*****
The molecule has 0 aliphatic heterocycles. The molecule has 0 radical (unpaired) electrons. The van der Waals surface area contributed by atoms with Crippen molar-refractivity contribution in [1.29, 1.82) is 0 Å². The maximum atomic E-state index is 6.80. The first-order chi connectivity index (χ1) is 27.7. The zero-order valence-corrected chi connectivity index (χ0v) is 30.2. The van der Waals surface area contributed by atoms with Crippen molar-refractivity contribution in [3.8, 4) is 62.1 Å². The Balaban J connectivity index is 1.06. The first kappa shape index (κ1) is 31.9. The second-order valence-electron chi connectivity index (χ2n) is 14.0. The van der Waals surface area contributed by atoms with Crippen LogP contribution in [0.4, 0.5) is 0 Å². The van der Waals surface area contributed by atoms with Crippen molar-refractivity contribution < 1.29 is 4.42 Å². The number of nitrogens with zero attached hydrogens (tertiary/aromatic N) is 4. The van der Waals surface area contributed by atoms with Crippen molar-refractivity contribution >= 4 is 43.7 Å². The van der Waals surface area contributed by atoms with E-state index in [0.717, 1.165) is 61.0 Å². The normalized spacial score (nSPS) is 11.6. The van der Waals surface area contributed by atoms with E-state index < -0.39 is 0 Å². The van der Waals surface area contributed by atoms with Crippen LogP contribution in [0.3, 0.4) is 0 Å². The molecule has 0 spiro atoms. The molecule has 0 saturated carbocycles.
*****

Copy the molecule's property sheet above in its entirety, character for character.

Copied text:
The molecule has 0 aliphatic heterocycles. The molecule has 0 radical (unpaired) electrons. The van der Waals surface area contributed by atoms with Crippen molar-refractivity contribution in [1.29, 1.82) is 0 Å². The maximum atomic E-state index is 6.80. The first-order chi connectivity index (χ1) is 27.7. The zero-order valence-corrected chi connectivity index (χ0v) is 30.2. The van der Waals surface area contributed by atoms with Crippen molar-refractivity contribution in [3.8, 4) is 62.1 Å². The Balaban J connectivity index is 1.06. The first kappa shape index (κ1) is 31.9. The second-order valence-electron chi connectivity index (χ2n) is 14.0. The van der Waals surface area contributed by atoms with Crippen LogP contribution in [0.4, 0.5) is 0 Å². The van der Waals surface area contributed by atoms with Crippen molar-refractivity contribution < 1.29 is 4.42 Å². The number of nitrogens with zero attached hydrogens (tertiary/aromatic N) is 4. The van der Waals surface area contributed by atoms with Crippen molar-refractivity contribution >= 4 is 43.7 Å². The van der Waals surface area contributed by atoms with E-state index in [0.717, 1.165) is 61.0 Å². The normalized spacial score (nSPS) is 11.6. The van der Waals surface area contributed by atoms with E-state index < -0.39 is 0 Å². The van der Waals surface area contributed by atoms with Crippen LogP contribution in [0.3, 0.4) is 0 Å². The molecule has 0 spiro atoms. The molecule has 0 saturated carbocycles.